Seventeen months:
I have tried in vain to find the way back to my house. I feel very bad, very sad, and am lost. On the way, I find good-hearted people that look at me with sympathy and give me something to eat. I thank them with my eyes from the bottom of my soul. I would like that they pick me up and adopt me, and I would be loyal and loving like never before. But they just say "poor puppy" and walk away.

Eighteen months:
The other day, I passed by a school and saw a lot of young kids like my little brothers. I went up to a group of them. Laughing, they threw a shower of rocks at me to see who had the best aim. One of the rocks hit me in the eye and since then, I canīt see out of it... it hurts a lot.

Nineteen months:
It feels like just a fantasy when I think about how healthy I was and that everyone cared about me. Now Iīm very skinny - my apearance has completely changed. I lost my eye and the people hit me with brooms when I try to lay down in some shade.

Twenty Months:
I can barely move. Today, while trying to cross the street where thereīs a lot of cars, one ran over me. I thought I was in a safe place called a roadside ditch, but Iīll never forget the look of satisfaction on the face of the driver when he swerved the car as far possible to the side to "tire-track" me. I wish it would have killed me, but it only dislocated my hip. The pain is terrible, my back paws donīt respond when I try to move them, and it was with difficulty that I crawled to a little patch of grass on the side of the road.

Iīve been here 10 days under the sun, the rain and the cold without eating. I am no longer able to move. The pain is unbearable. I feel very bad; I ended up in a damp place, and my hair is falling out. Some people pass by, but they canīt even see me. The ones that do see me say "get away, donīt come near me." Now Iīm practically unconscious, but some strange force made me open my eyes. The sweetness of her voice made me react...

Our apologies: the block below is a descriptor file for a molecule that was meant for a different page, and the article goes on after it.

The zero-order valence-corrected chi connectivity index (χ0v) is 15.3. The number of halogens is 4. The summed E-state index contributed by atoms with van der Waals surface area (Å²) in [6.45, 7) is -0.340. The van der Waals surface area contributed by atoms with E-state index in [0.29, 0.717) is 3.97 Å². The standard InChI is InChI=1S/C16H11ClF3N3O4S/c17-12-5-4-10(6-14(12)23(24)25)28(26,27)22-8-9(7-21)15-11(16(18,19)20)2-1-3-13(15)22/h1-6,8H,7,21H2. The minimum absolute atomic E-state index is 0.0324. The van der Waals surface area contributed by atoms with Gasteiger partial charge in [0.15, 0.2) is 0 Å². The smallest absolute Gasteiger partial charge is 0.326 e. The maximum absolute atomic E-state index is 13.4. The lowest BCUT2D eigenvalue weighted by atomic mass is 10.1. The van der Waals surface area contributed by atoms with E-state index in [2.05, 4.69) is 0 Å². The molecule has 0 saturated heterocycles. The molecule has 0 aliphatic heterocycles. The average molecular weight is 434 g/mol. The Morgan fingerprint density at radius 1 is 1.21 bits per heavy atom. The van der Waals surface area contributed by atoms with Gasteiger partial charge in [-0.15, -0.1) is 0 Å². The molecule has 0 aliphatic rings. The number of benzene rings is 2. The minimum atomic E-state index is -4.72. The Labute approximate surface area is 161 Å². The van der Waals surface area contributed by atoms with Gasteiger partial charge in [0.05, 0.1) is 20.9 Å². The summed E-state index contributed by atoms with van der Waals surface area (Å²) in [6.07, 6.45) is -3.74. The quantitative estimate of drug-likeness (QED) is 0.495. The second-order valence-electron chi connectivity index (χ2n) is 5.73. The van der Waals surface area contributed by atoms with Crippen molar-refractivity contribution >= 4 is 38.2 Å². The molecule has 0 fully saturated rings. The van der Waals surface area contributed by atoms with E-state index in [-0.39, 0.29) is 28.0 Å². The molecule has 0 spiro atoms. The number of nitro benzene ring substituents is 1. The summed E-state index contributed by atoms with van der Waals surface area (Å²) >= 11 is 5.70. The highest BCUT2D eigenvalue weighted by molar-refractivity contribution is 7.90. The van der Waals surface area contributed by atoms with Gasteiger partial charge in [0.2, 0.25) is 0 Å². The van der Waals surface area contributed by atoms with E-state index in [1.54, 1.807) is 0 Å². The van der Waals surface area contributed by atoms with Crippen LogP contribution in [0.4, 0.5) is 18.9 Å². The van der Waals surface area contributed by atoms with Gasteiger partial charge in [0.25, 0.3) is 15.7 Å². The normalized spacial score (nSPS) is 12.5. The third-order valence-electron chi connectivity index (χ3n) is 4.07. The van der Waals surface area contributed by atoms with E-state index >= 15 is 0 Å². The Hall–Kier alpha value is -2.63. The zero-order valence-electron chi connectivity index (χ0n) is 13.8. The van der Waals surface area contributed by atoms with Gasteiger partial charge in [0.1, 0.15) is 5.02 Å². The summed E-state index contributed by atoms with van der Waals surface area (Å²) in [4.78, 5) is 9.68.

"Poor doggie, look at how theyīve left you," she said. With her came a man in a white uniform. He started to touch me and said, "Iīm sorry Miss, there is nothing we can do for this dog. Itīs better that he no longer suffer."

Tears began to stream down the face of the kind-hearted woman and she agreed. As best as I could, I moved my tail and looked at her, thanking her for helping me to rest. I only felt the small sting of the needle, and I fell asleep wondering..........WHY WAS I BORN IF NOBODY WANTED ME?

Story told by Ruth Izcabalzeta Ormond
Mexico City

The solution isnīt killing or much less abandonment, which is an inhumane act on the part of man - the solution is to avoid unwanted puppies being born. Call any protection society to inform them of animals that need to be sterilized.

P.S.
OH MISTER! We ask you, our human brothers and sisters, to give us the privilege of NOT BEING BORN until you can asure us that we will have a home and master who will protect us. Ensure us the right to live as much as possible to enjoy life.